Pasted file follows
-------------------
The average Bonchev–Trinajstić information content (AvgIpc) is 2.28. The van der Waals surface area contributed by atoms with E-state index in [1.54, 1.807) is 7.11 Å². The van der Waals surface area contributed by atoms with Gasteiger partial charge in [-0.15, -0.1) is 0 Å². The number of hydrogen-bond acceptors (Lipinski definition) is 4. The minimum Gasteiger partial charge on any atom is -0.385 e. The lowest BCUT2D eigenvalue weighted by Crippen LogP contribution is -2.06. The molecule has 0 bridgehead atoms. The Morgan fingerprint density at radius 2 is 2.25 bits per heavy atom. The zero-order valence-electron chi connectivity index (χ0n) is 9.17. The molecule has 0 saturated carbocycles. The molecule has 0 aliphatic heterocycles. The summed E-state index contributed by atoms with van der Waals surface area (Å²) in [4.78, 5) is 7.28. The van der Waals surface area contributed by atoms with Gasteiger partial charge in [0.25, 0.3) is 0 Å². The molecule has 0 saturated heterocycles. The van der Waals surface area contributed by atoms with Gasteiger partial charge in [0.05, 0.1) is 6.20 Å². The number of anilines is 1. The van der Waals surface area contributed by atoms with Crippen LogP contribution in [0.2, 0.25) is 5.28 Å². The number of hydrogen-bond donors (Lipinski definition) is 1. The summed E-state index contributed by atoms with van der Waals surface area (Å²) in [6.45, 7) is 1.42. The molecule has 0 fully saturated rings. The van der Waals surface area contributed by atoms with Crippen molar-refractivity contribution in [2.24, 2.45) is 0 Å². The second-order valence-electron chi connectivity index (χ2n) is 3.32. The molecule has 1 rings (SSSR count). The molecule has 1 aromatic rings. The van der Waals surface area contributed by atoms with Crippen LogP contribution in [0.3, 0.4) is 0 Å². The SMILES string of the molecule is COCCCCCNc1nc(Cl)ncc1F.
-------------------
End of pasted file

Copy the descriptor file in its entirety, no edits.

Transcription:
The average Bonchev–Trinajstić information content (AvgIpc) is 2.28. The van der Waals surface area contributed by atoms with E-state index in [1.54, 1.807) is 7.11 Å². The van der Waals surface area contributed by atoms with Gasteiger partial charge in [-0.15, -0.1) is 0 Å². The number of hydrogen-bond acceptors (Lipinski definition) is 4. The minimum Gasteiger partial charge on any atom is -0.385 e. The lowest BCUT2D eigenvalue weighted by Crippen LogP contribution is -2.06. The molecule has 0 bridgehead atoms. The Morgan fingerprint density at radius 2 is 2.25 bits per heavy atom. The zero-order valence-electron chi connectivity index (χ0n) is 9.17. The molecule has 0 saturated carbocycles. The molecule has 0 aliphatic heterocycles. The summed E-state index contributed by atoms with van der Waals surface area (Å²) in [4.78, 5) is 7.28. The van der Waals surface area contributed by atoms with Gasteiger partial charge in [0.25, 0.3) is 0 Å². The molecule has 0 saturated heterocycles. The van der Waals surface area contributed by atoms with Gasteiger partial charge in [0.05, 0.1) is 6.20 Å². The number of anilines is 1. The van der Waals surface area contributed by atoms with Crippen LogP contribution in [0.2, 0.25) is 5.28 Å². The number of hydrogen-bond donors (Lipinski definition) is 1. The summed E-state index contributed by atoms with van der Waals surface area (Å²) in [6.45, 7) is 1.42. The molecule has 0 fully saturated rings. The van der Waals surface area contributed by atoms with Crippen molar-refractivity contribution in [2.24, 2.45) is 0 Å². The second-order valence-electron chi connectivity index (χ2n) is 3.32. The molecule has 1 rings (SSSR count). The molecule has 1 aromatic rings. The van der Waals surface area contributed by atoms with Crippen LogP contribution in [0.3, 0.4) is 0 Å². The SMILES string of the molecule is COCCCCCNc1nc(Cl)ncc1F.